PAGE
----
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USS Callaghan (DD-792) survivors:
Wally Brunton (sitting)
Bob Cooper, James Bond, Mike Novelli
(back row, from left to right)

2012 USS Callaghan (DD-792) Reunion
by Bill Gordon

The survivors of the sinking of the USS Callaghan (DD-792) and their family members met in New Orleans for their annual reunion on January 19 to 22, 2012. At 12:40 a.m. on July 29, 1945, a kamikaze pilot crashed his biplane with fixed landing gear into the destroyer Callaghan on patrol at Radar Picket Station 9 about 70 miles to the west of the southern tip of Okinawa. The attack by this training plane carrying a bomb killed 47 crewmen and one officer. Survivors of the attack have met regularly since 1972 for a total of 26 reunions in order to remember those men who gave their lives.

Four USS Callaghan survivors (James Bond, Wally Brunton, Bob Cooper, and Mike Novelli) attended the 2012 reunion with about 20 other persons, who were mainly family members of men who served on the USS Callaghan. At my first Callaghan reunion in Cincinnati in 2007, there were 17 survivors in attendance, but the number has dropped sharply since then as some surviving shipmates have passed away and others can no longer travel long distances. They enjoyed meeting together in Waterloo (Iowa) in 2008 near Bob Cooper's home, Fredericksburg (Texas) in 2009 at the National Museum of the Pacific War, and Philadelphia in 2010 near Mike Novelli's home.

The 2012 Callaghan memorial service was held on Friday, January 20, at the National World War II Museum in New Orleans. After the presentation of colors by a local high school Naval ROTC color guard and the recitation of the Pledge of Allegiance, Darby Cooper, grandson of Callaghan survivor Bob Cooper, gave a brief history of the last destroyer lost to enemy action in WWII. Next, the names of each of the 47 crewmen and one officer lost in the kamikaze attack were read. A bell was rung after the name of each person was read. The ceremony concluded with a recording of "Amazing Grace" and the retirement of the colors.

Harriet Hadley and Gloria Diane Hummel came all the way from their homes in Texas and Kansas to attend the remembrance ceremony held at the National WWII Museum. Their father, Harry Smitherman, died when the kamikaze plane hit Callaghan. The two daughters sought for many years to find someone who knew their father during the war, and in 2006 they finally located Bob Cooper, who has corresponded by e-mail with them since then and who was overjoyed to see them in person at the ceremony. The web page on the 2007 USS Callaghan (DD-792) Reunion has a photograph of Harry Smitherman and a poem written just after his death by his Grandma Nano for his two daughters.

James Bond and
his son James Bond, Jr.


The Callaghan reunion group toured the huge National WWII Museum after the memorial service with the focus being on the Pacific theater of operations where the destroyer Callaghan served from early 1944 while earning eight Battle Stars. We ate lunch together at the museum's Stage Door Canteen with the walls filled with photographs of WWII singers and movie stars who entertained American GIs. After lunch, our group saw the film Beyond All Boundaries, a 4-D movie that includes wartime film clips and many special effects. The museum theater's flashing lights and loud sound effects brought back many memories for the four survivors, especially when they viewed a kamikaze aircraft crash into an American warship.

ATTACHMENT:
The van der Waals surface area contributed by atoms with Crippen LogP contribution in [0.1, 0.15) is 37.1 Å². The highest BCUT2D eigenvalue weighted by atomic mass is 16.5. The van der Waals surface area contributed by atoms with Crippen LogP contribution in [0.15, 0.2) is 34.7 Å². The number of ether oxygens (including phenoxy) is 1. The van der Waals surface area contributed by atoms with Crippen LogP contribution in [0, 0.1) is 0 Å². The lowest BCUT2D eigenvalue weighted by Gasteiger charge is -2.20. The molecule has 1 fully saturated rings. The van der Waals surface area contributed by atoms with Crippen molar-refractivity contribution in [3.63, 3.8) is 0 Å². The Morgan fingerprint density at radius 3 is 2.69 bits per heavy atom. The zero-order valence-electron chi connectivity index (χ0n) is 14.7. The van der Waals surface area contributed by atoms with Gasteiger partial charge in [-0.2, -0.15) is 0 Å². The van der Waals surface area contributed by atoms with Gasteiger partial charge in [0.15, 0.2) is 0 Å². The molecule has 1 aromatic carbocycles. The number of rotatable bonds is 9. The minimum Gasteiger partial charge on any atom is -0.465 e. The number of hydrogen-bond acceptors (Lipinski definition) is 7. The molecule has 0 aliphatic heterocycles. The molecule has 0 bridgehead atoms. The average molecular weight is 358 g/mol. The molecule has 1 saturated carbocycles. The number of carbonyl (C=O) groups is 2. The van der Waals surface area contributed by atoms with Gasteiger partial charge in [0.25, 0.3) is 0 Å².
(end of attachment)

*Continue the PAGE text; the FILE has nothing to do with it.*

During lunch my wife Noriko and I sat at the same table with 90-year-old Callaghan survivor James Bond and his son James Bond, Jr. They had driven the previous day about four hours from Monroe, Louisiana, in the northern part of the state. We were somewhat shocked to find out that James Bond's wife Oreatha, who we met at the Cincinnati reunion in 2007, had passed away after a lengthy illness on the same day they left Monroe. He explained that he really wanted to go to the memorial service, since it was most likely the last one that he would be able to attend. They planned to return to Monroe soon after lunch for Oreatha's funeral service the next day.

James Bond, who had been wounded with shrapnel during the kamikaze attack on Callaghan, gave me his personal web page address that had been created by a granddaughter. I entered the address in my phone to bring up the page, which showed a photo of a handsome guy when he entered the Navy almost 70 years ago. He explained how his records were lost in the Navy after the sinking of his ship, so he never received any of the several medals that he had earned during his service on the destroyer Callaghan. His wife Oreatha pursued through various channels the recognition that he deserved. He showed us his DD Form 214, which was a correction form for his Certificate of Release or Discharge from Active Duty. His awards included a Purple Heart Medal, Asiatic-Pacific Medal with one Silver Star, Philippine Liberation Medal with two Bronze Stars, and Philippine Presidential Unit Citation. His web page has a photograph of his US congressman, Rodney Alexander, presenting him with the medals on the day before his 90th birthday.